42 research outputs found

    Latin colonization in Italy before the end of the Second Punic War:Colonial communities and cultural change

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    Voordat Rome een wereldrijk stichtte, veroverde het eerst Italië. De belangrijkste militaire successen werden geboekt in de late vierde en vroege derde eeuw v. Chr., waarna Rome lange tijd de touwtjes in handen hield via een combinatie van direct bestuur en verdragen met geallieerden. In dit systeem speelden door Rome gestichte kolonies een belangrijke rol als militaire steunpunten en (grotendeels) betrouwbare bondgenoten. Dit proefschrift onderzoekt hoe deze kolonies een bijdrage leverden aan culturele veranderingen in deze formatieve periode van de Romeinse geschiedenis. In lijn met recent onderzoek bestrijdt het de visie dat de kolonies simpelweg Romeinse cultuur verspreidden. Op basis van onderzoek naar een breed spectrum aan bronmateriaal (geschreven bronnen, inscripties, munten, archeologisch materiaal) brengt het proefschift de verschillende contacten in kaart die de kolonies beïnvloedden, en onderzoekt het hoe bestaande culturele modellen in de kolonies werden aangepast en nieuwe betekenissen kregen. Op deze manier wordt een dynamischer beeld van de kolonies geschetst: zij opereerden grotendeels zelfstandig in een complexe culturele wereld, en leverden op die manier een actieve bijdrage aan de culturele vorming van Italië onder de heerschappij van Rome

    Adaptive decision-making under conditions of uncertainty: the case of farming in the Volta delta, Ghana

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    Farming in Ghana’s Volta delta is increasingly affected by variability in rainfall conditions and changes in land-use patterns. Under such socio-ecological conditions, little is known about farmers’ decision-making in response to uncertainties in uncertain rainfall conditions. To fill this gap and add to the literature on adaptive decision-making, we addressed the central question: what are the existing patterns of farming decision-making under uncertain rainfall conditions, and which decision-making strategies are adaptive? We developed an adaptive decision-making framework to investigate the behavior of farmers under variable rainfall conditions in Ghana’s Volta delta in the Ada East District. We conducted 5 interviews with agricultural extension agents, 44 in-depth interviews and 4 focus group discussion with farmers. Subsequently, we interviewed a sub-selection of 32 farmers. Findings of the study shows that farmers carry out different decision-making patterns in response to the variable rainfall conditions. We distinguished six strategies: three based on flexibility and three based on robustness. Flexible adaptive decision-making strategies are switching dates for sowing seeds through wait-and-see or delay strategy, muddling through the farming season with the application of various options and alternative irrigation strategies. Robust adaptive decision-making strategies are portfolio strategy of transplanting seedlings in batches, selection of robust (hardy) crops, and intercropping or diversification. Based on how farmers select strategies in response to uncertainty in rainfall conditions, we argue that some decision-making strategies are more adaptive than others. Findings of this study are relevant for the design and implementation of climate related agricultural projects.</p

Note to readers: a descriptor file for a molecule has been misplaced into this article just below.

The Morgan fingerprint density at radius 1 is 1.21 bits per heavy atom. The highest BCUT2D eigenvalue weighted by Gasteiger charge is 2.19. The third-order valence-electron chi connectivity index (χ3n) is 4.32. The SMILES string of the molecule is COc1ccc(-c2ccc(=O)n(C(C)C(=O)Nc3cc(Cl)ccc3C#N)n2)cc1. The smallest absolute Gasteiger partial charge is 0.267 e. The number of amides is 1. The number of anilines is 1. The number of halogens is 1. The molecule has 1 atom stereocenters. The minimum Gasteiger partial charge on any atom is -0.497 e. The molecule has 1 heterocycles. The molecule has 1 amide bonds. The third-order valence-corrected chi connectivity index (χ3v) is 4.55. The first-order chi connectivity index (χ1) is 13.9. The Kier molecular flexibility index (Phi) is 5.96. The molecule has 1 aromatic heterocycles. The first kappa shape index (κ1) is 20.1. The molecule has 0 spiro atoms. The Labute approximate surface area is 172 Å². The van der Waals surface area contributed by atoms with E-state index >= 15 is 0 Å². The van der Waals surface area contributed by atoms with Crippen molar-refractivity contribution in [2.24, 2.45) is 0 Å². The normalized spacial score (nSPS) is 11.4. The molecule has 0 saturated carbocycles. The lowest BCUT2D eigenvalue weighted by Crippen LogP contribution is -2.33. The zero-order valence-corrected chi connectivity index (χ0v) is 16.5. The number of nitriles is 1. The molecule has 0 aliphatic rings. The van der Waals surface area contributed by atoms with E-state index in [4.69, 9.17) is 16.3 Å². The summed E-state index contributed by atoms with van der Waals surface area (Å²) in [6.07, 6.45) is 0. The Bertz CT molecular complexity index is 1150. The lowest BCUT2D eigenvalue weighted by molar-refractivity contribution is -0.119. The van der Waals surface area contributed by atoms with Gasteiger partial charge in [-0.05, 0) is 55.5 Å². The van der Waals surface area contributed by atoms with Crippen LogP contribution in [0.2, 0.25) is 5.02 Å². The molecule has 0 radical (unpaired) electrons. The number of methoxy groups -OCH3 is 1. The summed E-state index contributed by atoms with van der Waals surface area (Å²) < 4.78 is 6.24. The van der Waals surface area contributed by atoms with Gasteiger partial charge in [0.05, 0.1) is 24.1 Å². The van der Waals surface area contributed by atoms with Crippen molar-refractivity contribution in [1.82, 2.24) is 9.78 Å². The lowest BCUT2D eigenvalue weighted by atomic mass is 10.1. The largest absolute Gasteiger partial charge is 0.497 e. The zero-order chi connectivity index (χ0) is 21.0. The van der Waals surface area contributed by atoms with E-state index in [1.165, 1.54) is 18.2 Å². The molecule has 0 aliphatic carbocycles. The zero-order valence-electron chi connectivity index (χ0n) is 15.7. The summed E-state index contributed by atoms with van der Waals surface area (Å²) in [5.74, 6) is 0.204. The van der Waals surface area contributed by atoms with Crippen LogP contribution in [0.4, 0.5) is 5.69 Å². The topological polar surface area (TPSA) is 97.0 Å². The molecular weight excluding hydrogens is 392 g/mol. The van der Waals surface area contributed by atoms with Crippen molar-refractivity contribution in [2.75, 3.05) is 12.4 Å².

The Struggle of Farming Systems in Europe:Looking for Explanations through the Lens of Resilience

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    Many farming systems in Europe are struggling to respond to accumulating economic, environmental, institutional and social challenges. From a resilience perspective, they need three distinct capacities to continue delivering products, income and public goods: robustness, adaptability and transformability. Based on a structured assessment of the resilience capacities of 11 farming systems across Europe we conclude that three mismatches likely contribute to their struggles. First, while farming systems comprised many non‐farm actors, resilience strategies largely focused on farms and their robustness, neglecting other options and opportunities. Second, while the delivery of public goods such as biodiversity and attractive landscapes was seen as a major concern, most resilience strategies focused on the delivery of private goods. Third, while in many farming systems actors expressed the need for transformation, farming systems’ capacity to transform was perceived as low. Building on the differentiated concept of resilience, findings can guide policymakers, farming system actors, consumers and societal interest groups to identify pathways towards more resilient agricultural systems in Europe